That being said, I've had a bit of a change of heart these past few months--partly because I'm living in a less-than-ideal baby sleeping situation currently and partly because I realize that families are doing their very best and could use as much encouragement as possible. Also, I'm starting to realize that "cry it out" really does seem to be a "damned if you do and damned if you don't" sort of dilemma. As we've been facing our own sleep dilemmas, I've been doing a lot of reading and a lot of thinking. Thus far, here are the arguments for and against CIO that seem legitimate (in my mind).
- CIO enables the baby or young child to learn the important skill of going to sleep unaided. Lack of this skill may result in years of parental involvement in aiding a child to go to sleep and/or issues with insomnia later in life.
- CIO often results in more sleep overall and more consolidated sleep as the child is able to return to sleep unaided. Lack of sleep and consolidated sleep has been linked to lower IQ scores, less empathy, behavioral problems, and ADHD.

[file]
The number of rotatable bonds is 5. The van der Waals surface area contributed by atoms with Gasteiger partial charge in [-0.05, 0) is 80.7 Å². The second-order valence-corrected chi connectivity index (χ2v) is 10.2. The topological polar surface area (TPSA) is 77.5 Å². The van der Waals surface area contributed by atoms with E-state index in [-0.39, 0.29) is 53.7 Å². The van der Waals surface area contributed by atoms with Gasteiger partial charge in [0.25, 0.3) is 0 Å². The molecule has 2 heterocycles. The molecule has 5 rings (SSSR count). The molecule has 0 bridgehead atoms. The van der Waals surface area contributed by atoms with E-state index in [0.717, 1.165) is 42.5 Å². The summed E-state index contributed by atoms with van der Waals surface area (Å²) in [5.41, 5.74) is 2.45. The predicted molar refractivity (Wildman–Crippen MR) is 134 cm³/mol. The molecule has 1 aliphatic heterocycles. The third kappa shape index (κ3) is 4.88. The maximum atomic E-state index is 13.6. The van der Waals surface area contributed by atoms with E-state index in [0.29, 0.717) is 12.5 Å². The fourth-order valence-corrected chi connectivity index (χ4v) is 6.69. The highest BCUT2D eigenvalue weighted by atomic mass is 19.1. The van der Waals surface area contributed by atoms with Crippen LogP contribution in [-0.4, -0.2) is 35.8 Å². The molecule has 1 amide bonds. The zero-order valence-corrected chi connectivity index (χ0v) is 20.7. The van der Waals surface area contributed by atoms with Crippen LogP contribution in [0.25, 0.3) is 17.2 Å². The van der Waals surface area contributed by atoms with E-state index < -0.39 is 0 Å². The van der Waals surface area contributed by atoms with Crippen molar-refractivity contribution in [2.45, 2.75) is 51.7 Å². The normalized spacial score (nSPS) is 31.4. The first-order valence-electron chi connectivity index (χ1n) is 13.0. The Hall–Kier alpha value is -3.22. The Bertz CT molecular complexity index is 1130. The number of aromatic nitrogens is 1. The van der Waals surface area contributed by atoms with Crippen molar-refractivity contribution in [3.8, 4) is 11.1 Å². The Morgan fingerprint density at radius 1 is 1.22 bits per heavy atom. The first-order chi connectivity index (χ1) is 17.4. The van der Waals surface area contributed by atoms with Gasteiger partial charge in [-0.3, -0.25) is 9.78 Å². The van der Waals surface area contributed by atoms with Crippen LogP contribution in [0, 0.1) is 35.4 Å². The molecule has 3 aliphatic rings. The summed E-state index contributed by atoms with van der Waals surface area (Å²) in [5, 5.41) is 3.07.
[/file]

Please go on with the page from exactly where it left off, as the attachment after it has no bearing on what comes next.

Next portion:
- Parents are able to get the sleep they need to be understanding, empathetic, patient, and have fun with their children.
- CIO may weaken parent/child attachment, teach child that they cannot trust their parents and/or environment. This may result in less attachment promoting behaviors including less empathy and behavioral problems.
- CIO has been linked with brain damage, lower IQ scores, and ADHD.
- CIO may cause unhealthy fears of sleep and/or the dark.
- CIO may cause a parent to lose trust in their baby's cues and therefore be less understanding, empathetic, patient, etc.
- Babies under 12 weeks of age cannot self-soothe (Weissbluth). Therefore, it would make sense that there could be some negative emotional/psychological/sociological affects of allowing a newborn to CIO.
- It is impossible to spoil a child in the first year of life (Erickson). (note: I'm not suggesting that parents should NOT sleep train in the first year of life. Just that there cannot be any "spoiling" if parents choose not to do so during the first 12 months).
- Accumulative sleep deprivation can be physically and mentally detrimental to both children and their parents.